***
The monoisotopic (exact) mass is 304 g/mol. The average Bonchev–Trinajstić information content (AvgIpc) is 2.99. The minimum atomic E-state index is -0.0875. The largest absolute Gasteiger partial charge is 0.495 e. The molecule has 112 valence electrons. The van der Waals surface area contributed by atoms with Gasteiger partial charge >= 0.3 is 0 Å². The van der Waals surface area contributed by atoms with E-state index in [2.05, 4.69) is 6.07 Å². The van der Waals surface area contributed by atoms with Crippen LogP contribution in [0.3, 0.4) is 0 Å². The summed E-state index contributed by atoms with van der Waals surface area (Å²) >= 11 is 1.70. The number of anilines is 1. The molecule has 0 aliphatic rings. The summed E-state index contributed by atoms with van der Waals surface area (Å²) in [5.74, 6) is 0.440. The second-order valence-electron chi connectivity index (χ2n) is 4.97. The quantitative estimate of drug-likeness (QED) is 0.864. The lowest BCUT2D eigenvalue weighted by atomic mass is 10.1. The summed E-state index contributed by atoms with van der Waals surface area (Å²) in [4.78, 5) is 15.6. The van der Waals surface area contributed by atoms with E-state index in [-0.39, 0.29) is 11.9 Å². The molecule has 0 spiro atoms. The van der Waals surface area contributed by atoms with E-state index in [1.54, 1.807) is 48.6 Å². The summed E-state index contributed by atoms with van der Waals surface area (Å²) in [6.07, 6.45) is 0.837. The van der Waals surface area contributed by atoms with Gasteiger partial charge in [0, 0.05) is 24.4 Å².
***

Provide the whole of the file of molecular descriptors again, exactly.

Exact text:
The monoisotopic (exact) mass is 304 g/mol. The average Bonchev–Trinajstić information content (AvgIpc) is 2.99. The minimum atomic E-state index is -0.0875. The largest absolute Gasteiger partial charge is 0.495 e. The molecule has 112 valence electrons. The van der Waals surface area contributed by atoms with Gasteiger partial charge >= 0.3 is 0 Å². The van der Waals surface area contributed by atoms with E-state index in [2.05, 4.69) is 6.07 Å². The van der Waals surface area contributed by atoms with Crippen LogP contribution in [0.3, 0.4) is 0 Å². The summed E-state index contributed by atoms with van der Waals surface area (Å²) >= 11 is 1.70. The number of anilines is 1. The molecule has 0 aliphatic rings. The summed E-state index contributed by atoms with van der Waals surface area (Å²) in [5.74, 6) is 0.440. The second-order valence-electron chi connectivity index (χ2n) is 4.97. The quantitative estimate of drug-likeness (QED) is 0.864. The lowest BCUT2D eigenvalue weighted by atomic mass is 10.1. The summed E-state index contributed by atoms with van der Waals surface area (Å²) in [4.78, 5) is 15.6. The van der Waals surface area contributed by atoms with E-state index in [-0.39, 0.29) is 11.9 Å². The molecule has 0 spiro atoms. The van der Waals surface area contributed by atoms with E-state index in [1.54, 1.807) is 48.6 Å². The summed E-state index contributed by atoms with van der Waals surface area (Å²) in [6.07, 6.45) is 0.837. The van der Waals surface area contributed by atoms with Gasteiger partial charge in [0, 0.05) is 24.4 Å².